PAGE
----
Door: Tunde Wey.

“A helper moves in and out of an adjacent kitchen, quietly delivering Dixie Ultra paper plates of food. On them sits a southern meat-and-three by way of Africa: a version of efo riro, made with cooked-down collard greens; a pottage of mashed plantains; and finally, a Nigerian take on Nashville’s most famous culinary export—hot chicken. The name of this event is Hot Chicken Shit. The aforementioned “twist” is that while dinner is free for the black residents of the neighborhood, the prices for white visitors are listed on a pledge form at their seats: $100 for one piece of chicken; $1,000 for four pieces. For a whole bird, with sides, you must donate the deed to a property in North Nashville.

Eventually the man at the head of the table speaks: “My name is Tunde Wey. I am Nigerian. I am a cook. I am here trying to sell chicken for enormous amounts of money.” The plan, he goes on, is to thus end gentrification. There is laughter around the table. “I know,” he says, smiling. “But the problem is outrageous. I thought I’d come up with an equally outrageous plan to fix it.”

… Wey’s projects are the least forgiving and most direct. Food at his dinners is not metaphor; it is Trojan horse. There are times when it appears that food does not even particularly interest him. His hands—expressive, slender, and soft—are not chef’s hands. The act of cooking has become about as central to his work as throwing a football is to Colin Kaepernick’s. Indeed, if there’s a model for Wey’s short, incendiary career, it is Kaepernick, whose most radical transgression has been to blast away the notion that sports can be simply a realm of mindless escape. Wey wants to do the same for food.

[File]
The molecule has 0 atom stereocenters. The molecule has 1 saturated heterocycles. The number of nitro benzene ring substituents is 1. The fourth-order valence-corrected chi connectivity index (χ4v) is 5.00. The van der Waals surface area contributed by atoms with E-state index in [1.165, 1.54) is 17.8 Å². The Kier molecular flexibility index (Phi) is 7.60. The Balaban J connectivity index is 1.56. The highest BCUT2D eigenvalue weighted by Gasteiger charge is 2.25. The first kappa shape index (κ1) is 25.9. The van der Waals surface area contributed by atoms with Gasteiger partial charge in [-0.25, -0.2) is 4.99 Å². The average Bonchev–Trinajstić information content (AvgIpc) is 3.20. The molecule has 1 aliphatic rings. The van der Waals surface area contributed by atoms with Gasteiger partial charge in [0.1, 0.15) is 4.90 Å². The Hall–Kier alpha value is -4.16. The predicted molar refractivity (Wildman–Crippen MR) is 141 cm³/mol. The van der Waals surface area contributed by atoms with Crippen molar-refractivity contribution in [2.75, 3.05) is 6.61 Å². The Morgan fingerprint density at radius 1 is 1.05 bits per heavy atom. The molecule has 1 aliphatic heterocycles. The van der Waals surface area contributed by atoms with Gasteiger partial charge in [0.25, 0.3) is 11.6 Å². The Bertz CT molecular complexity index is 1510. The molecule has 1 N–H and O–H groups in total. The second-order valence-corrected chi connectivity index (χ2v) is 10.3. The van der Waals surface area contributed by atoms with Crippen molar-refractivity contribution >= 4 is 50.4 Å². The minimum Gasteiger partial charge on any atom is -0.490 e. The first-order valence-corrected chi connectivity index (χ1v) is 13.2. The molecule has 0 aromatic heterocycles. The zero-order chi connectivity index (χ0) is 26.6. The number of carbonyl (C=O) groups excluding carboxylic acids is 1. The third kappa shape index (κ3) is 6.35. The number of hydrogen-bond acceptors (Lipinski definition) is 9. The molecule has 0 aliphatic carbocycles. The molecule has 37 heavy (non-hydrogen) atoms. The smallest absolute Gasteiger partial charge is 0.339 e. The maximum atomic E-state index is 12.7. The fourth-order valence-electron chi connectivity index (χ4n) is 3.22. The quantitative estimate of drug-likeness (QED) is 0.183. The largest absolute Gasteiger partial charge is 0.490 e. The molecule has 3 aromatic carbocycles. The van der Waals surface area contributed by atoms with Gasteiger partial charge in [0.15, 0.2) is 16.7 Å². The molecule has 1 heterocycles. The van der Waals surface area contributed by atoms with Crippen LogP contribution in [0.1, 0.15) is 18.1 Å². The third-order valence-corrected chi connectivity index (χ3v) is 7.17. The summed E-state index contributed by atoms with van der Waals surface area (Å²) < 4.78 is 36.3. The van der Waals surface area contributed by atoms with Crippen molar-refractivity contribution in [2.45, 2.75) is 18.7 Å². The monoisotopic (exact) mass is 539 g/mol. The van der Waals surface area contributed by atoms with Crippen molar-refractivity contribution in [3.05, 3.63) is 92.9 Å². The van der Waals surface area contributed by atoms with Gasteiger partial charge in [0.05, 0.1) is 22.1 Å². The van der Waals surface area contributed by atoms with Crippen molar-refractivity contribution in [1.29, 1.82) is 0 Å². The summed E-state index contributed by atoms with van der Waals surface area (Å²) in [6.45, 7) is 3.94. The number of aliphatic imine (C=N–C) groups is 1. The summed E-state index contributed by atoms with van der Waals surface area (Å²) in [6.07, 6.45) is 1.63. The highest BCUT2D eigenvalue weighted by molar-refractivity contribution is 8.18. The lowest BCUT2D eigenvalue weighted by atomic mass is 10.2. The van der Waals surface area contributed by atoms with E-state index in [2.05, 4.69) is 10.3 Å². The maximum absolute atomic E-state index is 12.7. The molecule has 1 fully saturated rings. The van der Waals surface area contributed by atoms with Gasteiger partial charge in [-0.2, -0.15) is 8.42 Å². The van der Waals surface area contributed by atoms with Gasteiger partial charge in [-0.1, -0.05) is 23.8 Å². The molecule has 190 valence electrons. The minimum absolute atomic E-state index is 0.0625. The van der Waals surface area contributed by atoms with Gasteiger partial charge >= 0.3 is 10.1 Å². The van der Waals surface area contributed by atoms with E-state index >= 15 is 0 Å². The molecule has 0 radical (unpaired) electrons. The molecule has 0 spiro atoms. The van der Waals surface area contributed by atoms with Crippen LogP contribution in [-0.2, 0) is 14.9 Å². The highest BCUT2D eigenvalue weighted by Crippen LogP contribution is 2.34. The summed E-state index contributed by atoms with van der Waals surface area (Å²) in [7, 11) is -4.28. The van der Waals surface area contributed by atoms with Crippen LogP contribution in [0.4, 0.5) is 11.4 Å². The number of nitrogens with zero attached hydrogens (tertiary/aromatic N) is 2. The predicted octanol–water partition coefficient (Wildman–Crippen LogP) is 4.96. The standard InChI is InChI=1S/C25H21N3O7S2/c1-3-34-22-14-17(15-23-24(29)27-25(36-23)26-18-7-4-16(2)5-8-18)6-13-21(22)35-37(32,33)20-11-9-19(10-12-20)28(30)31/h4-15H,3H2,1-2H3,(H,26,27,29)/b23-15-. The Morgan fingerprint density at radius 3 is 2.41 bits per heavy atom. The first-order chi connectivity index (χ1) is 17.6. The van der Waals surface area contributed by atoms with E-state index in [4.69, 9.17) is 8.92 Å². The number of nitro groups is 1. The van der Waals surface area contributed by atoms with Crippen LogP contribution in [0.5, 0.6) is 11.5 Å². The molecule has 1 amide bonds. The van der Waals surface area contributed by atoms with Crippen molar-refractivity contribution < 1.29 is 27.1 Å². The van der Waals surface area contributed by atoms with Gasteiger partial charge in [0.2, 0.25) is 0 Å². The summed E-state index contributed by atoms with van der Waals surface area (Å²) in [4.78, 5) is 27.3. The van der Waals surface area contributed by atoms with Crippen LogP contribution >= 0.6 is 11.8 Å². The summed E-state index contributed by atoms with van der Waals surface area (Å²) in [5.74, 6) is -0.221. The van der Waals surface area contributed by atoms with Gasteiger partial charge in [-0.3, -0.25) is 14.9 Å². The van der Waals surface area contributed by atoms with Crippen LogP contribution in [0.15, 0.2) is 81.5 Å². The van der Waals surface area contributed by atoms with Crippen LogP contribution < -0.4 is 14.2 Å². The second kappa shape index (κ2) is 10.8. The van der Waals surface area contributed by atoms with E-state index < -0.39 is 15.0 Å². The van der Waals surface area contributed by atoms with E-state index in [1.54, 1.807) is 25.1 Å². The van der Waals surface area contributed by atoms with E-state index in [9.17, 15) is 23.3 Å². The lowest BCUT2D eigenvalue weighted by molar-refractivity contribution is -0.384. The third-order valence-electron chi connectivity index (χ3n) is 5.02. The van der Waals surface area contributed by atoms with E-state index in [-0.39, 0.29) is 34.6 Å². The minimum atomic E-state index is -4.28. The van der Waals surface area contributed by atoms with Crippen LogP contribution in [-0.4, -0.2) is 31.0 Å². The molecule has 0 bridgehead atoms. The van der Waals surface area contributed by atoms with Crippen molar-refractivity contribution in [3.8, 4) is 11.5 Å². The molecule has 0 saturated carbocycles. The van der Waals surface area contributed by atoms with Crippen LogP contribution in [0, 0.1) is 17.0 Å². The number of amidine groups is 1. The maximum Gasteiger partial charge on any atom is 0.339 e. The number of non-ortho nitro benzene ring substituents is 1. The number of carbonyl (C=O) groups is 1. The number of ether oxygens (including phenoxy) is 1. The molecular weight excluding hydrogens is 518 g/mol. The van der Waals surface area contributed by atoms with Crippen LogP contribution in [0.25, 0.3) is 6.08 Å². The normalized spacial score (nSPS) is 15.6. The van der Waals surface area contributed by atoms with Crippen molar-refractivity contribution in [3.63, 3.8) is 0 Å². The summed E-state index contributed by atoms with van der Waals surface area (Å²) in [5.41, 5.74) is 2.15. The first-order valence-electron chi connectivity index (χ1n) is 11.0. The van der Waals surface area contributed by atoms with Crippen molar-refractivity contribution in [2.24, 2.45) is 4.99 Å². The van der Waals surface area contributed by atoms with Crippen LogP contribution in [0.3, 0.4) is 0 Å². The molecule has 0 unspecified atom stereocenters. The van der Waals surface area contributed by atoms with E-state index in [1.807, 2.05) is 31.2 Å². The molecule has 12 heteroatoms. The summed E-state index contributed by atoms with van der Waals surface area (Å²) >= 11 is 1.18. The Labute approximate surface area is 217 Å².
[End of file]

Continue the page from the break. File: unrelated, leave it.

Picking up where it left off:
To be sure, there’s also an element of self-flagellation, if not outright Radical Chic, in the spectacle of white liberal foodies lining up to be dressed down at what some reviews have proudly labeled “discomfort dinners.” It is a dynamic that Wey both counts on and is ambivalent about.

“White folks will consume me. They will consume my work and feel gratification for being abused or however they perceive it,” he says. “But the implication that I’m here to do a service, which is to make you uncomfortable… That’s such an egocentric response. It’s not about you! What I want is racial equity. The discomfort is just something that happens along the way.”

Aldus gq.com